People don't leave jobs; they leave their leader, and micromanagement usually has something to do with it.

Effective leaders are coaches, and instead of teaching people, they guide others to arrive at their own solutions, put them into action, and set goals. Unfortunately, skills that get someone elevated to a top job may have little to do with their ability to guide and inspire others.

Here are some basics of being a good coach:

Listen: A weak leader is frequently too busy dispensing advice to understand the situation they're being asked about fully. Listening allows a manager to be as informed as possible; it also shows respect and confidence in the other person.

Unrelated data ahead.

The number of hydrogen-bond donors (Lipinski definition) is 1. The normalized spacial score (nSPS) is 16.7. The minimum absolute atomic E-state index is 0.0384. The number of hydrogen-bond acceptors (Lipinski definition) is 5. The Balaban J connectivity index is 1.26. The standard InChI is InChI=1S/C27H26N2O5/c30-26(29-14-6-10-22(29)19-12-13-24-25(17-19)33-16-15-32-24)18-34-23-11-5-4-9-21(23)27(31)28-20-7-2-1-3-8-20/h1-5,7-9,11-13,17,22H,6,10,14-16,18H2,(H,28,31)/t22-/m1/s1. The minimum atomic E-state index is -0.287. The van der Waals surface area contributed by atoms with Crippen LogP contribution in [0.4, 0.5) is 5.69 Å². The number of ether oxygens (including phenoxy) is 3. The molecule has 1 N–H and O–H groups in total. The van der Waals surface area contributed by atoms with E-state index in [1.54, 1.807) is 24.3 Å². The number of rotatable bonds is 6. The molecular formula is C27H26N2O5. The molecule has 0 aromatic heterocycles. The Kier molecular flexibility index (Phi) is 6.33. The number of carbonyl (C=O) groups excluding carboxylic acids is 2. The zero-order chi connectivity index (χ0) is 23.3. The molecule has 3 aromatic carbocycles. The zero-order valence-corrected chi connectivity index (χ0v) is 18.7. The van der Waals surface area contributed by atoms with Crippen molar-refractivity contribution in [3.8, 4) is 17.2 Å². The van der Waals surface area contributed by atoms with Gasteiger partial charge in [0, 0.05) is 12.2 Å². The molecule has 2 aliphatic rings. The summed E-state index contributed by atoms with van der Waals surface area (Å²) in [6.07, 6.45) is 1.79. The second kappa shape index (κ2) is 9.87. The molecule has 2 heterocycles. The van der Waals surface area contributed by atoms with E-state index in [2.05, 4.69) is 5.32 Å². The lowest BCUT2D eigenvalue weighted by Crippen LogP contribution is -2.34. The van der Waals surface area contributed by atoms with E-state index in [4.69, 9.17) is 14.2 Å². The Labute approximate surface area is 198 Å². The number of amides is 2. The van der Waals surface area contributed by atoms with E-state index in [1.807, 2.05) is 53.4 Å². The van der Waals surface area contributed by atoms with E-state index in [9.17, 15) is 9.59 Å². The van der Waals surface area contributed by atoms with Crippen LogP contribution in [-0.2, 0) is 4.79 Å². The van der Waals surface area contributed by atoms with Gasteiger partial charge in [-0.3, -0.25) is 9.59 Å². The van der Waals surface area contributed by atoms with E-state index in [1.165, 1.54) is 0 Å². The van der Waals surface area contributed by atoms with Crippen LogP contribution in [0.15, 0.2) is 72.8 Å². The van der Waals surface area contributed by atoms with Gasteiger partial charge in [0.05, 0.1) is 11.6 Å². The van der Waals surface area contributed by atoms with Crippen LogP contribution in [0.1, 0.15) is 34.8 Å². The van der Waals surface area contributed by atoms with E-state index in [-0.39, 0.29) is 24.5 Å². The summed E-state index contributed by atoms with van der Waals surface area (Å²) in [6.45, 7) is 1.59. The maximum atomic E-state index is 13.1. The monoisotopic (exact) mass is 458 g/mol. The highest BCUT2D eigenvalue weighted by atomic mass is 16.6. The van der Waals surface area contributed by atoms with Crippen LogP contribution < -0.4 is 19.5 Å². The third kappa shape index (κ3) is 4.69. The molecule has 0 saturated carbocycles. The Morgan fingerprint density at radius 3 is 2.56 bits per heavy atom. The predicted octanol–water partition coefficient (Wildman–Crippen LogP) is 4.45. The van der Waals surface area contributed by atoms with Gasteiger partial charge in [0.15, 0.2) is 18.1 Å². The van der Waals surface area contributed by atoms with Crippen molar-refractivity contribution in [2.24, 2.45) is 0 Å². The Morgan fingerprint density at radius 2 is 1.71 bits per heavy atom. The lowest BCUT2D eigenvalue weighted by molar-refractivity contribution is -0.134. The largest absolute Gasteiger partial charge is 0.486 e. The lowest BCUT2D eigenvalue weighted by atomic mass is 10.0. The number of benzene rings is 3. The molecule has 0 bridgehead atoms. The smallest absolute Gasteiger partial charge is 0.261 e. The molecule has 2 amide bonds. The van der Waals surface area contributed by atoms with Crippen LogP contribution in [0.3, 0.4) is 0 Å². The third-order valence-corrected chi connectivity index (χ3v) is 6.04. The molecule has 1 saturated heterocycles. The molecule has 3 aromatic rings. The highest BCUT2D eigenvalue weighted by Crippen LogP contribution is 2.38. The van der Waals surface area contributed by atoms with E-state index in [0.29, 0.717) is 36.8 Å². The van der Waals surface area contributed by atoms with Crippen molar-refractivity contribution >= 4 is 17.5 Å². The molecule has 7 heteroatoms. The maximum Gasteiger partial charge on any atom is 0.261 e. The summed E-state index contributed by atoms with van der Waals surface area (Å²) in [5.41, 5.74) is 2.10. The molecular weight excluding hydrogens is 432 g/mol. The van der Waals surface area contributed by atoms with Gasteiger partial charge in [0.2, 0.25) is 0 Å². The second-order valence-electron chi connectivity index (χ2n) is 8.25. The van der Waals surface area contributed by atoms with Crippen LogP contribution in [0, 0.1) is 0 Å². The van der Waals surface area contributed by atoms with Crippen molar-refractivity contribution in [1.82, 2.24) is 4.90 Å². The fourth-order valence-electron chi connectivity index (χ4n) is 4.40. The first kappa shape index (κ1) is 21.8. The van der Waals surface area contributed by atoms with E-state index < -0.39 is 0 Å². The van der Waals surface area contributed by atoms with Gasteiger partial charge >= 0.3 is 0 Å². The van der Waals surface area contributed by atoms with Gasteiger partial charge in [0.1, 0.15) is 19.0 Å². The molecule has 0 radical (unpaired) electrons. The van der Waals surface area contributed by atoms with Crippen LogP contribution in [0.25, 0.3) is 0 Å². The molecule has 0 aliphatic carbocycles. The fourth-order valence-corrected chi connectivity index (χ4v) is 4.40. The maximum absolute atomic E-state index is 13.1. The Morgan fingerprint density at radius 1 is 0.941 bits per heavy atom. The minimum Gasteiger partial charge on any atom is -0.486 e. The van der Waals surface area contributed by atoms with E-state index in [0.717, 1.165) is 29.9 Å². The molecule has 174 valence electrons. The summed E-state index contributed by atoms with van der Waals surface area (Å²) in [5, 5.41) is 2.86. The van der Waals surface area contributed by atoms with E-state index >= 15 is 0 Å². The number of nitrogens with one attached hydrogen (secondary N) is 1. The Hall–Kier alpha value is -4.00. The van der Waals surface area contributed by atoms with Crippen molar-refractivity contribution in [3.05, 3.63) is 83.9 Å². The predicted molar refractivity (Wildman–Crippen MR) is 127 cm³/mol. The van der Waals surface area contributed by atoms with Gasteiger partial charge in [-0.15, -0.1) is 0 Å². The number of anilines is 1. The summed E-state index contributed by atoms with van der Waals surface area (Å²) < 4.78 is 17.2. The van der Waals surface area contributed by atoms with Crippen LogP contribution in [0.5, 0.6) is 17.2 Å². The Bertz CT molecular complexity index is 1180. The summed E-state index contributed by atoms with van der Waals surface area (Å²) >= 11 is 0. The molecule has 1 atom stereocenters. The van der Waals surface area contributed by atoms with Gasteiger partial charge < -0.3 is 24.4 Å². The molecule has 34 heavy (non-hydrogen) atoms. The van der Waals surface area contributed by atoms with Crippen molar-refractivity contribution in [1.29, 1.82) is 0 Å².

Ask the right questions: Yes/no questions tend to shut down conversations; they can also make people feel like they're being led in a particular direction. Instead, a good manager poses open-ended questions that guide the other person to brainstorm possible solutions and to decide which one is the best.

Provide useful feedback: Good feedback is at the core of a strong team, not only positive feedback but constructive feedback that is well delivered and helps the other person to move forward.

We sometimes erroneously think that a leader should be a supreme expert who can advise any employees about anything and everything. As a result, people end up becoming overly prescriptive micromanagers. The good news is that with the right training, anyone can learn how to be a coach.


Inspired by: Ted Ideas - How do good leaders give advice? The short answer: They don’t, by Lenora Houseworth-Weston